Of course, this is but a small sampling of the works that have approached this theme over the last decade, but like everything else, The Unwritten refuses to do anything by the oldest or even the newest traditions. The still-unfolding mystery of Wilson Taylor has uncovered layers likely to drive any David Lynch fan mad with uncertainty. And to top it all off, the conspiracy element of the series -- which, once again going against the grain, is not a smoky, shadowy X-Files-y room filled with, yes, fathers, but rather an intangible, centuries old threat -- reaches back as far as anyone could even try to imagine, where it unraveled and eventually destroyed the lives of Wilson Taylor's (and, by extension, Carey’s and Gross’s) literary father Rudyard Kipling.

Using the old trope of the distant father and son and the seeds of discord such an unhealthy relationship can sow, Carey and Gross pave the way towards their true goal in the recently-wrapped storyline “Inside Man”. In this arc, Wilson Taylor's use of a horn in his novels -- a horn that, when played, sings the song that ends the current age of man -- is crystallized when Tom realizes he is imprisoned in a penitentiary built over the location of the famous poem "The Song of Roland". In essence, Carey and Gross are blowing a horn meant to usher in a new age of storytelling, one requiring original thinking and new ideas, and they are subverting old storytelling concepts and clichés in order to do so. And as with the blowing of any horn on any battlefield throughout history, it is a clarion call to arms that cannot, shall not, will not be ignored by those who serve at the command of Story.

As a famous film star of decades past would say, "You know how to usher in a new age, right? Just put your lips together and blow".

And if it works, if their call is heard and Story changes, it will in turn change reality. There is no better definition of magic, and it is hard to think Morrison and Moore would disagree.

From genre-busting electronic music to new highs in the ever-evolving R&B scene, from hip-hop and Americana to rock and pop, 2017's music scenes bestowed an embarrassment of riches upon us.


60. White Hills - Stop Mute Defeat (Thrill Jockey)

White Hills epic '80s callback Stop Mute Defeat is a determined march against encroaching imperial darkness; their eyes boring into the shadows for danger but they're aware that blinding lights can kill and distort truth. From "Overlord's" dark stomp casting nets for totalitarian warnings to "Attack Mode", which roars in with the tribal certainty that we can survive the madness if we keep our wits, the record is a true and timely win for Dave W. and Ego Sensation. Martin Bisi and the poster band's mysterious but relevant cool make a great team and deliver one of their least psych yet most mind destroying records to date. Much like the first time you heard Joy Division or early Pigface, for example, you'll experience being startled at first before becoming addicted to the band's unique microcosm of dystopia that is simultaneously corrupting and seducing your ears. - Morgan Y. Evans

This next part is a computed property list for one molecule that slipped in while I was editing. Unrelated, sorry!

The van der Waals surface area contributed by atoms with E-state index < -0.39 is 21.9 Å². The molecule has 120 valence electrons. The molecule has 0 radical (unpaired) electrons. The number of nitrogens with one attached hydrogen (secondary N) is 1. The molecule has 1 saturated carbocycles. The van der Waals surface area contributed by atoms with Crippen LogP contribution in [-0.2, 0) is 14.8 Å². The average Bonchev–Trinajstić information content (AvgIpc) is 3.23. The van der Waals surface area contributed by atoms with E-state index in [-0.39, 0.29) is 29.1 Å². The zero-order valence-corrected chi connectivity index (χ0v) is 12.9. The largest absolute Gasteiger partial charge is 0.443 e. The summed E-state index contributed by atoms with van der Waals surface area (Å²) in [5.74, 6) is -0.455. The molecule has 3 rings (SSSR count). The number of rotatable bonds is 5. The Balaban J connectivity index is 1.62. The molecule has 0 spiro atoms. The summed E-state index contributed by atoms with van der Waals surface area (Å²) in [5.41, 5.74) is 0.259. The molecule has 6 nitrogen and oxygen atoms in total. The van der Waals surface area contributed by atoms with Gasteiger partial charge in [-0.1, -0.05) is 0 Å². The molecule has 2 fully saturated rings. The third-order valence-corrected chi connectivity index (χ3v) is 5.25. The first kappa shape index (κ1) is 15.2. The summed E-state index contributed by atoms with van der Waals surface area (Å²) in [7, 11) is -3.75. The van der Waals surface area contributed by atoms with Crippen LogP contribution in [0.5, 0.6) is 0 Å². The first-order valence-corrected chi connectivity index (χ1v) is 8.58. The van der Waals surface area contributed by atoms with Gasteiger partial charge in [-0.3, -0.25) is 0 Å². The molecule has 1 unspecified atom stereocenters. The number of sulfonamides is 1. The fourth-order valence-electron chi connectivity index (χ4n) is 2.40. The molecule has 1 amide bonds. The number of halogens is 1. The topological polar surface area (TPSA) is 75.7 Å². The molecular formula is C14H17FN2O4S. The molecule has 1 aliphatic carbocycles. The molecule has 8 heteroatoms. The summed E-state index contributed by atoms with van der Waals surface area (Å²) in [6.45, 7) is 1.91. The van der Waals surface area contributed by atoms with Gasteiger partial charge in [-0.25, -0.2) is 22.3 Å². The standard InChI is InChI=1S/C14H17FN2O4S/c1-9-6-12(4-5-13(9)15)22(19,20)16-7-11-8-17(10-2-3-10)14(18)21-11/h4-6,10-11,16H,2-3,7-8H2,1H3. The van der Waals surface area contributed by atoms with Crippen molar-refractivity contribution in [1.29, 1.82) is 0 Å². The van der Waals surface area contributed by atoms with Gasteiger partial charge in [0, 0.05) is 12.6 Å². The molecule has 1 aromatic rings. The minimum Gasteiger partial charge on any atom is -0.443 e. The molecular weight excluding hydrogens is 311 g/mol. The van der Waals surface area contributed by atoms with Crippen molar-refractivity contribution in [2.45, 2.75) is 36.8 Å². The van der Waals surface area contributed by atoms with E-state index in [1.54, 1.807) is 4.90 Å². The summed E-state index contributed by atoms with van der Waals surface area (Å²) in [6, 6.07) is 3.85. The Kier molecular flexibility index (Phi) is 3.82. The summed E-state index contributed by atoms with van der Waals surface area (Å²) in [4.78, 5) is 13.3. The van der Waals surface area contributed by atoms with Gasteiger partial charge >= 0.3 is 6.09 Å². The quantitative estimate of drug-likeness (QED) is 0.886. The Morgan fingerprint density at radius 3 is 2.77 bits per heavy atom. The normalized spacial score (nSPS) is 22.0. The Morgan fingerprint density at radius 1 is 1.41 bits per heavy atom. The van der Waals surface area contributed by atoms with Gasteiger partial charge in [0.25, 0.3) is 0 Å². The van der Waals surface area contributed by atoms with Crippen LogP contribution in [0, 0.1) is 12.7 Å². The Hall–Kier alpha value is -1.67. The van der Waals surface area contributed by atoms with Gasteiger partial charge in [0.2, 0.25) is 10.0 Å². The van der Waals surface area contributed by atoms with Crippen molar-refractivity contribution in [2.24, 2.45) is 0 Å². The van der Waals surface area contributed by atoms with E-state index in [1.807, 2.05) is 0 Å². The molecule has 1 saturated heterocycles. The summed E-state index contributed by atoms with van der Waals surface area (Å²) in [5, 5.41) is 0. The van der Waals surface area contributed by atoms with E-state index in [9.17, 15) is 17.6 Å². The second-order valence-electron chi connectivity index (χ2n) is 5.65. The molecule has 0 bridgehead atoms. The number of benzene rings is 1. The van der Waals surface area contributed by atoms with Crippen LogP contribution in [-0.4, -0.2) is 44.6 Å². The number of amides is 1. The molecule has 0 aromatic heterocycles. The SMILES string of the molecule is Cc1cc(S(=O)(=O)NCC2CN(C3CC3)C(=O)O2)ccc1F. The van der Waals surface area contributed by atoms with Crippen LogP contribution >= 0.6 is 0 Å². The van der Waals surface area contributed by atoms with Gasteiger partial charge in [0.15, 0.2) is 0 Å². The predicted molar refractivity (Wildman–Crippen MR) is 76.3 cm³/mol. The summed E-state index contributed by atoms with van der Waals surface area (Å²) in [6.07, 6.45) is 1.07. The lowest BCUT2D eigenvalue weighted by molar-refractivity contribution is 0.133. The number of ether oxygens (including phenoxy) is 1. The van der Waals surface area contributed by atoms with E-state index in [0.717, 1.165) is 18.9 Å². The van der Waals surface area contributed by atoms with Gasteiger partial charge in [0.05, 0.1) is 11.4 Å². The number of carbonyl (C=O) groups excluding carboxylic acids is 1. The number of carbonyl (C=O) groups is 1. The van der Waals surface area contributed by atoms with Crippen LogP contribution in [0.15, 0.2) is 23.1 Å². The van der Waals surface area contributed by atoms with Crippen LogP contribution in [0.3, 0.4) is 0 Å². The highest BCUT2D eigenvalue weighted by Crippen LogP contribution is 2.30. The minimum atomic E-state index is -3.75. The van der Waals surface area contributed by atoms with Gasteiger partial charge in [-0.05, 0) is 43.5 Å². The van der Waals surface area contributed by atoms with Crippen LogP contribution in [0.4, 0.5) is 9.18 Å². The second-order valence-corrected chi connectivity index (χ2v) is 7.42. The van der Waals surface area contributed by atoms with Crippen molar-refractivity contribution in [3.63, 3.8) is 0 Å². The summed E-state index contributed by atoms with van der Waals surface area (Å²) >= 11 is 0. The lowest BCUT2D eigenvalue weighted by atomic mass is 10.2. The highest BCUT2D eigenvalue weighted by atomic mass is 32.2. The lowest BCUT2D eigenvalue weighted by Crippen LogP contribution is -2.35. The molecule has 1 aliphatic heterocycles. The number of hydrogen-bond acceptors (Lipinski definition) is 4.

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Music

The Best Dance Tracks of 2017

Photo: Murielle Victorine Scherre (Courtesy of Big Beat Press)

From the "shamanic techno" of Parisian duo Pouvoir Magique to Stockholm Noir's brilliant string of darkly foreboding, electro-licked singles, here are ten selections that represent some of the more intriguing dance offerings of 2017.

In June of 2016, prolific producer Diplo lambasted the world of DJ's in an interview with Billboard, stating that EDM was dying. Coincidentally enough, the article's contents went viral and made their way into Vice Media's electronic music and culture channel Thump, which closed its doors after four years this summer amid company-wide layoffs. Months earlier, electronic music giant SFX Entertainment filed bankruptcy and reemerged as Lifestyle, Inc., shunning the term "EDM".

So here we are at the end of 2017, and the internet is still a flurry with articles declaring that Electronic Dance Music is rotting from the inside out and DJ culture is dying on the vine, devoured by corporate greed. That might all well be the case, but electronic music isn't disappearing into the night without a fight as witnessed by the endless parade of emerging artists on the scene, the rise of North America's first Electro Parade in Montréal, and the inaugural Electronic Music Awards in Los Angeles this past September.

For every insipid, automaton disc jockey-producer, there are innovative minds like Anna Lunoe, Four Tet, and the Black Madonna, whose eclectic, infectious sets display impeccable taste, a wealth of knowledge, and boundless creativity. Over the past few years, many underground artists have been thrust into the mainstream spotlight and lost the je ne sais quoi that made them unique. Regardless, there will always be new musicians, producers, singers, and visionaries to replace them, those who bring something novel to the table or tip a hat to their predecessors in a way that steps beyond homage and exhilarates as it did decades before.

As electronic music continues to evolve and its endless sub-genres continue to expand, so do fickle tastes, and preferences become more and more subjective with a seemingly endless list of artists to sift through. With so much music to digest, its no wonder that many artists remain under the radar. This list hopes to remedy that injustice and celebrate tracks both indie and mainstream. From the "shamanic techno" of Parisian duo Pouvoir Magique to Stockholm Noir's brilliant string of darkly foreboding, electro-licked singles, here are ten selections that represent some of the more intriguing dance offerings of 2017.

10. Moullinex - “Work It Out (feat. Fritz Helder)”